Try out browning with bone-in meat with braised short ribs over garlic mashed cauliflower.

The Ultimate Guide To Braising Meat And Impressing Everyone (Including Yourself) - Real Plans

#3 Sweeten it with mirepoix

Nope, you don’t have to go to a gourmet store looking for a special ingredient. Mirepoix is the fancy term for aromatic vegetables, added to stocks, soups, and sauces for sweetness.

Which vegetables are used depends on the cuisine of the region. Onion, carrot, and celery are a classic trio. Others include green pepper, tomato, and fennel.

After you have browned the meat, remove it from the pot, add in the chopped vegetables of choice and briefly cook. Over the cooking process, the mirepoix will break down and give the final dish another layer of flavor.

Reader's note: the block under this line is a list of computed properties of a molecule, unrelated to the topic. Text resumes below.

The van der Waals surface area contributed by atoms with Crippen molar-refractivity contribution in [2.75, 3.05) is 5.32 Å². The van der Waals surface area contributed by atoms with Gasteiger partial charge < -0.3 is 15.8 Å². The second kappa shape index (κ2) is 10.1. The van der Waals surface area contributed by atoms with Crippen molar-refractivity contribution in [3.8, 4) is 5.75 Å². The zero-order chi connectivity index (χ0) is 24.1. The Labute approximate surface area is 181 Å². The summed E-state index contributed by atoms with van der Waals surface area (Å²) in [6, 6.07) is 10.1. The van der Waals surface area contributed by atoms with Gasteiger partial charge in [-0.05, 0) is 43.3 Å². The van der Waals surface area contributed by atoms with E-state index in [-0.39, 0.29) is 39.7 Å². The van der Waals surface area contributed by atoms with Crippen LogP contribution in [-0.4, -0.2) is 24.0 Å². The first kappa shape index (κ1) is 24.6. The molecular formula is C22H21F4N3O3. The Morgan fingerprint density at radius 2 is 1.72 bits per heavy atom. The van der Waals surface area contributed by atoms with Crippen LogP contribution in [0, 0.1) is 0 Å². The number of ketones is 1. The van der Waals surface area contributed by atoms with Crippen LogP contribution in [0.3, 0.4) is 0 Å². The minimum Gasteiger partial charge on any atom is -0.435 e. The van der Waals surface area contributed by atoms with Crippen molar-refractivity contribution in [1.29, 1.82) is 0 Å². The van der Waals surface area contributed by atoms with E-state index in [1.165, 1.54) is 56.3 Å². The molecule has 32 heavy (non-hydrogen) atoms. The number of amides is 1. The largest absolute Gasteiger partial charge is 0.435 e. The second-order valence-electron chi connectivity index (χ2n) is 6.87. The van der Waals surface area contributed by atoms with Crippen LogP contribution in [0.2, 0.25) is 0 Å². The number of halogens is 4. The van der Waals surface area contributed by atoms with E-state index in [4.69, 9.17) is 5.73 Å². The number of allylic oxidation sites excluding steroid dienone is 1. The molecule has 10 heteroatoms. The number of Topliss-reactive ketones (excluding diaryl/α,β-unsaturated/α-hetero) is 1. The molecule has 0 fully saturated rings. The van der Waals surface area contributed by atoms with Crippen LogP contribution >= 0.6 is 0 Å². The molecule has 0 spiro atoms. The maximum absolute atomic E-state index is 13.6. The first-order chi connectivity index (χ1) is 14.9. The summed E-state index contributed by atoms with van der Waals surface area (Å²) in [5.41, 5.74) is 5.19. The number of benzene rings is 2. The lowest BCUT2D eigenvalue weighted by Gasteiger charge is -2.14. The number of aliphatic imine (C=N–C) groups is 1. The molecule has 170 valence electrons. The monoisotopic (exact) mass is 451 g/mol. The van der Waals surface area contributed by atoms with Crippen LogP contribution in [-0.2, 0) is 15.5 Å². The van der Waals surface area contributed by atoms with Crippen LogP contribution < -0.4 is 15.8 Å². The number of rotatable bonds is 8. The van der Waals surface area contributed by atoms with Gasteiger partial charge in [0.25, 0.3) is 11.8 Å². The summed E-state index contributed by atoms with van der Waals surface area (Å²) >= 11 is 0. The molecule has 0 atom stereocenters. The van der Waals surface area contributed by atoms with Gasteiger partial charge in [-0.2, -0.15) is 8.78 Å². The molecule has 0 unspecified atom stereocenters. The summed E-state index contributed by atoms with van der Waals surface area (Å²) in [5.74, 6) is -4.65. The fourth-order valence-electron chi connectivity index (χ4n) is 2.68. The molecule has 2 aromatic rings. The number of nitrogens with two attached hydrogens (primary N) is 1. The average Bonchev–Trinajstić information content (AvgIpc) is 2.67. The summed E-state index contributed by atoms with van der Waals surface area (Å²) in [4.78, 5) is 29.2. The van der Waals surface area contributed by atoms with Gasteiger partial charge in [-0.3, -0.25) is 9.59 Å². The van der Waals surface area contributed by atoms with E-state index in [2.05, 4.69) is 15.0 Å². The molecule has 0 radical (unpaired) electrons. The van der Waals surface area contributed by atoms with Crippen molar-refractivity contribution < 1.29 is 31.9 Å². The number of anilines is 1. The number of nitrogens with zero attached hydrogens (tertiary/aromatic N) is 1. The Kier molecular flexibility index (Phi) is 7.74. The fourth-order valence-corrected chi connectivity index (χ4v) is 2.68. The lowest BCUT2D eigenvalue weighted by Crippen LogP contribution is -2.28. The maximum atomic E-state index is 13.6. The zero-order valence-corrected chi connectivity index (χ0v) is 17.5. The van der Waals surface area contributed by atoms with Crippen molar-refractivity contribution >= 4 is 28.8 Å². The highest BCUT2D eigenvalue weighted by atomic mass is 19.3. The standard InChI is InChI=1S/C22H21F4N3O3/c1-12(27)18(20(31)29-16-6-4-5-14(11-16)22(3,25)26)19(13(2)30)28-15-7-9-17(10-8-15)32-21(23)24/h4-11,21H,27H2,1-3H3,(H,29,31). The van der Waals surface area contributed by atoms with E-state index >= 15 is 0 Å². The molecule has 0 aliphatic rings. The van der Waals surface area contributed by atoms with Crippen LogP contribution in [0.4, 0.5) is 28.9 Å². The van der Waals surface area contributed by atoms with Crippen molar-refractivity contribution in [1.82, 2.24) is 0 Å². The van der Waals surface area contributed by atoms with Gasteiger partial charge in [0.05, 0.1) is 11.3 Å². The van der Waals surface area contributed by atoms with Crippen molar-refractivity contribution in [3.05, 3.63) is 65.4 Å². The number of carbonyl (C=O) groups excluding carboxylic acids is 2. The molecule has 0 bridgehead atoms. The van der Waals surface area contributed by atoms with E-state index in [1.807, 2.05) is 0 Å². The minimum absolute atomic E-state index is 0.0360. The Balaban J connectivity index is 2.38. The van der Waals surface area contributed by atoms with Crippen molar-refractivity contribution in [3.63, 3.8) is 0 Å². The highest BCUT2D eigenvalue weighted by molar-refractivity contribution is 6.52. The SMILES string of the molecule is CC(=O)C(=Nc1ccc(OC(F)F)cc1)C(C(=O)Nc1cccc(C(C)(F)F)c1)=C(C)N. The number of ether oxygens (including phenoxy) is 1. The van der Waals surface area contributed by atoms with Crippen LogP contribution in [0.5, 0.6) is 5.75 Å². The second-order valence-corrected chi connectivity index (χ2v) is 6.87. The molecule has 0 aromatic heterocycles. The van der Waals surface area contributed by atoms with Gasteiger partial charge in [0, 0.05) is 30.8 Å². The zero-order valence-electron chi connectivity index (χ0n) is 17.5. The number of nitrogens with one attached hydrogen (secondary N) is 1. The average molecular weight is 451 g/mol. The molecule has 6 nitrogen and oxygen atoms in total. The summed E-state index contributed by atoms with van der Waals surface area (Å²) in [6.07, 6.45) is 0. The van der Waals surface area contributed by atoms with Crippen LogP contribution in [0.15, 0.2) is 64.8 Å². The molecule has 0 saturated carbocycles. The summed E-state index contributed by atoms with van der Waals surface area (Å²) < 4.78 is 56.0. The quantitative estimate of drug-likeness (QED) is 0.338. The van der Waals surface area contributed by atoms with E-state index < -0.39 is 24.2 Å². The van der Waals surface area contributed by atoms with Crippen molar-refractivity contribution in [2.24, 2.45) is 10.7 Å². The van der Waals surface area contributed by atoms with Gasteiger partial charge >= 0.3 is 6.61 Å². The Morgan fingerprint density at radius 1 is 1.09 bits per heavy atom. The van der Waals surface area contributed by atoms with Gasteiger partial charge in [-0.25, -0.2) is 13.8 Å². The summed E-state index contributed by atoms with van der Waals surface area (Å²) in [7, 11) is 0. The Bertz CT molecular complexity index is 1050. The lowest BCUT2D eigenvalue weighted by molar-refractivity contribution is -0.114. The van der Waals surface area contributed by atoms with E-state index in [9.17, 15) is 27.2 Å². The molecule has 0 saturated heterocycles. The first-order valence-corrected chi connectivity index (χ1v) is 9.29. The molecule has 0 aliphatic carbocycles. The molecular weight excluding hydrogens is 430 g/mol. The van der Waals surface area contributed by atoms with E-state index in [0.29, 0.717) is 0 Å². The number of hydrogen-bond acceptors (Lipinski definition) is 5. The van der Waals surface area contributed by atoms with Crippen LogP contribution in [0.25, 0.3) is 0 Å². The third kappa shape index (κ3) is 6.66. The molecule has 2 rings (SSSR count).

Try this technique with onions, which are used to sweeten this citrus braised lamb shoulder.

#4 Add liquid and deglaze

After vegetables have sauteed for a few minutes, add liquid.

This might be stock, juice, beer, wine, or even water.

Deglaze the pan, i.e. scrape all those dark brown bits stuck on the pot into the liquid, as they carry the most flavor.

You don’t want so much liquid to cover the meat, but you don’t want so little that it ends up burning either.

Try deglazing with this cider-braised beef with tzimmes.

#5 Let it braise

After deglazing the pot, add the meat and bring it to a simmer. Then cook it covered in the oven, a pressure cooker, or a slow cooker.

How long to cook it will depend on the type of meat and the way you chose to braise. Obviously, a slow cooker will take longer than in the oven, which will take longer than a pressure cooker.